In order to address the backlog resulting from lack of maintenance in the past, the Department initiated a Dam Safety Rehabilitation Programme (DSRP) in April 2005. National Treasury approved R1,25 Billion over a period of five financial years, starting from 1 April 2006, specifically to address the infrastructure maintenance needs of dams.  Dams were prioritised and 42 projects are currently between the planning and construction phases. Work on the other dams will be phased in later. 
For more information contact;
Linda Page
Media Liaison
Department of Water Affairs and Forestry
Tel: (012) 336 8250

Cell: 083 460 4482

Response to the Sunday Times Article
Media Release by Mrs LB Hendricks, Minister of Water Affairs and Forestry
4 February 2008

The Sunday Times on 3 February 2008 presents a gloomy picture of the state of water in South Africa and says that we are facing a water crisis similar to that of electricity. Fortunately we are not. 
While the article raises a number of concerns - most of which are in the public domain, what they do not do is outline all the measures and responses taken by my Department to addressing these issues.  South Africa still maintains one of the best quality tap water in the world; and the Department of Water Affairs and Forestry monitors and works closely with the municipalities that supply the water to households to ensure clean drinking water.  We have for a few years now established electronic monitoring systems that produce reports on drinking water quality, and the information from these reports allows us to make rapid interventions where problems do arise.
The article lists challenges with the state of the dams in South Africa.  I have in response to a question in Parliament given a comprehensive assessment of what needs to be done, where it needs to be done and the extensive budget of over R1.2 billion that has been allocated to addressing the infrastructure maintenance needs of the dams.
The issues contained in the report by the National Nuclear Regulator are of concern to us and we have publicly stated we are addressing them; however one should be careful in extrapolating an issue that affects 1km of a river and directly impacts on 950 people as something that impacts on the water quality of 48 million people.
What is more concerning for my Department, and should be for all South Africans, is that there are still companies as well as municipalities that pollute or allow the pollution of our water resources.  As we strengthen our institutions so we will be in a better position to ensure that this pollution is stopped or these polluters are forced to pay the clean up costs.  The acid mine drainage referred to in the article has been dealt with comprehensively and the mines in question have been co-operating with us to address this problem.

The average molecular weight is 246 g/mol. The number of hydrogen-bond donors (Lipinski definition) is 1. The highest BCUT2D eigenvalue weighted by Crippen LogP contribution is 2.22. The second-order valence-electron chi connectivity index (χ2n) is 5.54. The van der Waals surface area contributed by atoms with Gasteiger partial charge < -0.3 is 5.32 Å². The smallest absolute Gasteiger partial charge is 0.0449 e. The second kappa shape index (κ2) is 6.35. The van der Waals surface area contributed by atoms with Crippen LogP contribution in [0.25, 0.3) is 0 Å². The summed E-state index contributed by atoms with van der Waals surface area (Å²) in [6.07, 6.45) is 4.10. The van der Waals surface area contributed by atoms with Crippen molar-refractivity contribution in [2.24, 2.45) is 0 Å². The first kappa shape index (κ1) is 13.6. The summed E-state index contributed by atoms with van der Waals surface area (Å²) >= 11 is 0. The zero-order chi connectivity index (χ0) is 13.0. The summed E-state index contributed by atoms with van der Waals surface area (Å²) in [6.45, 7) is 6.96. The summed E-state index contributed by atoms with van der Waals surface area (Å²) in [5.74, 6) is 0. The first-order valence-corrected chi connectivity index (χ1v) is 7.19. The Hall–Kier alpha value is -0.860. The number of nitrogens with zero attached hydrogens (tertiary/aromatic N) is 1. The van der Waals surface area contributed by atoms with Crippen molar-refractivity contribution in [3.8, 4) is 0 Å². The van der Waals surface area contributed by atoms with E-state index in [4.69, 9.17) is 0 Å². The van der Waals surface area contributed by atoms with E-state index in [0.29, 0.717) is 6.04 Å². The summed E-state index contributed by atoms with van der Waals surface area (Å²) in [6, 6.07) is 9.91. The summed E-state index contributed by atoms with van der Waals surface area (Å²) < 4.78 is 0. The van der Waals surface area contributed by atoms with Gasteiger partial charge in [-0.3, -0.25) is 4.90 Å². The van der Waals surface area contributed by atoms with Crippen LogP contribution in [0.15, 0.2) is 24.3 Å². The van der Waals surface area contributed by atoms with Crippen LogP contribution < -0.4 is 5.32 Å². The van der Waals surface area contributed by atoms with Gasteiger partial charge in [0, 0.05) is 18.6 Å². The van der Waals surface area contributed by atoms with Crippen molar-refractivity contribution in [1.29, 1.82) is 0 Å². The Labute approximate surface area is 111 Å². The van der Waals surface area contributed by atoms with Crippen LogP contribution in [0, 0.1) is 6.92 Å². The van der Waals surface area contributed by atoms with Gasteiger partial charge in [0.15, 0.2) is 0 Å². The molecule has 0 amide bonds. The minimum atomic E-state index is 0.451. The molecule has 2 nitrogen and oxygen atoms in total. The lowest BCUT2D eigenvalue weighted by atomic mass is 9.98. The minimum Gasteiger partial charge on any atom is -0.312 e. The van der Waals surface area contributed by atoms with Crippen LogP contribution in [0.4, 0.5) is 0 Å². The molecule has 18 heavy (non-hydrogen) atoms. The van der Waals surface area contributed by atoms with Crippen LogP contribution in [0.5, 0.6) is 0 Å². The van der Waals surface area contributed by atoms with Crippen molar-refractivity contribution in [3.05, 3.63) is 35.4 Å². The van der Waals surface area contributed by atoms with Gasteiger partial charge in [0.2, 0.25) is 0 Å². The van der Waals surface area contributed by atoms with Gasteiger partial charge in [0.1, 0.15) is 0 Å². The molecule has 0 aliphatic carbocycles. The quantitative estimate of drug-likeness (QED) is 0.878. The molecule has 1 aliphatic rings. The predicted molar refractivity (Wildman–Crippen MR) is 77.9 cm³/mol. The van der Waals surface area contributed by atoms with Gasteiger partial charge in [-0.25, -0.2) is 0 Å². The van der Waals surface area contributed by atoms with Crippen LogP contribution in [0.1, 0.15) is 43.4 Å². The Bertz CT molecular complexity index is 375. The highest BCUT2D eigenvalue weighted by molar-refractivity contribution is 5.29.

South Africans can rest assured that we do not have a ‘water crisis’ resulting from poor planning; our planning systems are strong and have looked at future water needs, however, we cannot allow that comfort to lead to inaction.  Water should be a concern for all South Africans.  Our country is in a water scarce region and no matter how many dams we build - if it does not rain there will be nothing to fill up those dams and we will have to implement forced water conservation measures like in the 1980’s when our country experienced a seven year drought.  We must all be water-wise and conserve and protect our scarce water resources. 
In co-operation with eight municipalities we are running a pilot programme on water conservation.  The impact of this pilot programme could result in water savings of at least 15% in these municipalities, and if successful the programme will be expanded. The Department of Water Affairs and Forestry also has a contact centre for people to call to alert us of water leaks, our contact number is 0800 200 200. We are seeking to create a culture of Water Conservation and Water Demand Management in South Africa so that all citizens see it as their national duty to save and conserve water.
Because of the limited availability of water in our country we have a system of issuing water licenses to users (including large scale users and farmers).  There are unfortunately unscrupulous individuals who are illegally using water and putting their neighbours and downstream users at risk. These people along with the polluters must be stopped from engaging in these activities so that we can ensure security of supply of water now and into the future.
Saving and conserving water will also have added benefits for the country, because by reducing the amount of water we use we are also saving electricity, as it takes a large amount of energy to pump water.
‘Water is life – protect our scarce resources’





Trevor Babich